The Chinese artist and activist Ai Weiwei has reportedly been refused a shipment of Legos he ordered because the company “cannot approve the use of Legos for political works.”

In an Instagram post on Friday, the artist, well known for his open criticism of the Chinese government’s stance on human rights, wrote that he was planning to use Legos for a piece at Australia’s National Gallery of Victoria.

In September Lego refused Ai Weiwei Studio’s request for a bulk order of Legos to create artwork to be shown at the National Gallery of Victoria as “they cannot approve the use of Legos for political works.” On Oct 21, a British firm formally announced that it will open a new Legoland in Shanghai as one of the many deals of the U.K.-China “Golden Era.”

He also posted a great photo of Legos in a toilet bowl, and called Lego’s actions “an act of censorship and discrimination.”

Meanwhile, a British firm called Merlin Entertainments announced this week that it is opening a Legoland park in Shanghai. The park is set to open during Chinese president Xi Jinping’s state visit to the U.K.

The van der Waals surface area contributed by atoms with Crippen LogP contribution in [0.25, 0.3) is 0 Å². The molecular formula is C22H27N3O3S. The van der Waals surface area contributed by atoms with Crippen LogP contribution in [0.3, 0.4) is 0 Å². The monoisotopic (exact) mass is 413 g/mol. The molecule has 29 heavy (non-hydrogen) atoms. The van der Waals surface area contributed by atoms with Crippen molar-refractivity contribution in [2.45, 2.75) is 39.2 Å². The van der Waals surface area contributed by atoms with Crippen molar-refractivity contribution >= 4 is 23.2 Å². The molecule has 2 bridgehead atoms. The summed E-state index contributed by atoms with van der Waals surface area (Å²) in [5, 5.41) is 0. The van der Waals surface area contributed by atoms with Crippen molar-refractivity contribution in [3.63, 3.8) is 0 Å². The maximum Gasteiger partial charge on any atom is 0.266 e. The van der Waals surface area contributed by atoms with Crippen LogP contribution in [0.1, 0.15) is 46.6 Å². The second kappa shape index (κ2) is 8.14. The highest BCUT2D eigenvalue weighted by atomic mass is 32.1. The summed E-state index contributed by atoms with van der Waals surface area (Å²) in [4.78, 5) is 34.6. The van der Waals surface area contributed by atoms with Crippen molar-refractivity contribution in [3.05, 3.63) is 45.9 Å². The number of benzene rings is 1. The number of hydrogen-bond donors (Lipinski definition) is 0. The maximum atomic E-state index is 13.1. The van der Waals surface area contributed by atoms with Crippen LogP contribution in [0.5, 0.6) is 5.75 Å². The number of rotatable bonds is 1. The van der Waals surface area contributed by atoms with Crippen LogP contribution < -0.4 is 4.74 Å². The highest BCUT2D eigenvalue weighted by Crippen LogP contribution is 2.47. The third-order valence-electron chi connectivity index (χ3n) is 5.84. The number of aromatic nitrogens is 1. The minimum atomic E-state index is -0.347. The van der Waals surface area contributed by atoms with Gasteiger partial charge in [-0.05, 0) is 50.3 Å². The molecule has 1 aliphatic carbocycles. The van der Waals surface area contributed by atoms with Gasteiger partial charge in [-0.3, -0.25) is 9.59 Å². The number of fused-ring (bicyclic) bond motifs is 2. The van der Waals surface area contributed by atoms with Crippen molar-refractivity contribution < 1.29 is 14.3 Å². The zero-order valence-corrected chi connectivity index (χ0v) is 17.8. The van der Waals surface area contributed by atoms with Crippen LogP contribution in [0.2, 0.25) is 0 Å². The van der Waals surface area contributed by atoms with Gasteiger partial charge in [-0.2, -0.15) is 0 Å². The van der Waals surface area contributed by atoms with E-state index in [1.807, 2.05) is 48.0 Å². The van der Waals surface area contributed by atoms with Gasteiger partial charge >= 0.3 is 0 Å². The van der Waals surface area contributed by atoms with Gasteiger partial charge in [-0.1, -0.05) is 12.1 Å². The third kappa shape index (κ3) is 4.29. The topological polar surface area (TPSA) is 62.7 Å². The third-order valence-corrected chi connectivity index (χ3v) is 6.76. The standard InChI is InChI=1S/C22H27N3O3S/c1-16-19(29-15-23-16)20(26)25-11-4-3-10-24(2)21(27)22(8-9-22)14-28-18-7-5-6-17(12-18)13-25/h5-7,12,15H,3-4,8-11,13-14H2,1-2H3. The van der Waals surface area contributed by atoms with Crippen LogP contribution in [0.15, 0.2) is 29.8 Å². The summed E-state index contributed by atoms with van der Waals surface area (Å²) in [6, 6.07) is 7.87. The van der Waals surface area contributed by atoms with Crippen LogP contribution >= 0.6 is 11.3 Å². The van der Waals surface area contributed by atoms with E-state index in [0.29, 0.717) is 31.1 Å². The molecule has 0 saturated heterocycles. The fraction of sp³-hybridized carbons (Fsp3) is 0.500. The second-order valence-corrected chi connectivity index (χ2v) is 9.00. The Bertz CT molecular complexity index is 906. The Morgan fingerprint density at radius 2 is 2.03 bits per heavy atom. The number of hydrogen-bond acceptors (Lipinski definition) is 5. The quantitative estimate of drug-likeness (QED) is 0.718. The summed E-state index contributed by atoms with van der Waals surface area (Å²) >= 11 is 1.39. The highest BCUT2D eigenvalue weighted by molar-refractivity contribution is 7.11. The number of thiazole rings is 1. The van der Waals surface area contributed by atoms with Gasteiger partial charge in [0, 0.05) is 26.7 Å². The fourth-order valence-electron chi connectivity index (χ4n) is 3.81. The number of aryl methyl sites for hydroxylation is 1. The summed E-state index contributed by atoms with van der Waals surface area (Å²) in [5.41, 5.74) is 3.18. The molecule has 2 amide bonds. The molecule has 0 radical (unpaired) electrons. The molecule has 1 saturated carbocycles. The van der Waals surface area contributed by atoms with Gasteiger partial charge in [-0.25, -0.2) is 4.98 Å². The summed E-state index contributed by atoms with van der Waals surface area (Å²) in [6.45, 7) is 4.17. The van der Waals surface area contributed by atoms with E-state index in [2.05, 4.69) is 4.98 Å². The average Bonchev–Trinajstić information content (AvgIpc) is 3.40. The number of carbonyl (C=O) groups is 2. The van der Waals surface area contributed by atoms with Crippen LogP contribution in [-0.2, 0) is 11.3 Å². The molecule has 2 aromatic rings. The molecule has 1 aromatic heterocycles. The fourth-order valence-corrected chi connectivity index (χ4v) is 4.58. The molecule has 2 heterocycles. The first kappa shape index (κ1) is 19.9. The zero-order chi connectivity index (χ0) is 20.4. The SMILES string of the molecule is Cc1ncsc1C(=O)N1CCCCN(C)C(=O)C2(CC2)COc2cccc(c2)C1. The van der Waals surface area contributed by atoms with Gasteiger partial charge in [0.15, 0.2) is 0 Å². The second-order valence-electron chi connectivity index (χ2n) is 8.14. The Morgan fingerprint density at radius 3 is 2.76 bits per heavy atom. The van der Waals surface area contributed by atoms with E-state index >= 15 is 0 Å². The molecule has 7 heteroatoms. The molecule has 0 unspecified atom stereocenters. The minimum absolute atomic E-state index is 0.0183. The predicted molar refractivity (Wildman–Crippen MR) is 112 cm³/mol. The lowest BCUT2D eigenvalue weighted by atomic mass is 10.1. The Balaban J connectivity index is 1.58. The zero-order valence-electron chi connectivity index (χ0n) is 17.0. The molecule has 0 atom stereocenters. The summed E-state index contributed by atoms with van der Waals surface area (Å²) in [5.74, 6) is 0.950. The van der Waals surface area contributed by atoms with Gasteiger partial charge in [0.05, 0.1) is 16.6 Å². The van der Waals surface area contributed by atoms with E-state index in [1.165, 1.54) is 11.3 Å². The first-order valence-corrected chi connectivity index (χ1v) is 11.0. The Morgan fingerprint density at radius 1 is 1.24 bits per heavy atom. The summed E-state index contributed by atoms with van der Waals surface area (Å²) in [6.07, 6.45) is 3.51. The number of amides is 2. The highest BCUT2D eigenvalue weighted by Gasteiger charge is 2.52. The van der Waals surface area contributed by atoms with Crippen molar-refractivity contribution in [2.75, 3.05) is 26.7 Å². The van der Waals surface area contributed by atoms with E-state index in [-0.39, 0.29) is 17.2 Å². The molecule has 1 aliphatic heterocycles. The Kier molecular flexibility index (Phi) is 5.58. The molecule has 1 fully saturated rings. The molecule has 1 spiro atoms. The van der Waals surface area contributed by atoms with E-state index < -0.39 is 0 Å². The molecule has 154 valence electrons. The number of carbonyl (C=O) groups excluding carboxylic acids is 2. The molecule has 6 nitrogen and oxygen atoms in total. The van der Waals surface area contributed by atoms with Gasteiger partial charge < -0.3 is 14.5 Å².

Legos have been used for other political works in the past, like this 2008 installation in Copenhagen.

Lego’s head of marketing in Australia, Troy Taylor, gave a statement to Australia’s ABC News:

“We refrain, on a global level, from actively engaging in or endorsing the use of LEGO bricks in projects or contexts of a political agenda. This principle is not new from the LEGO Group.”

In the meantime, people have been promising to donate their own Legos on Twitter. Ai Weiwei will get his Legos, whether Lego likes it or not.

Image via Getty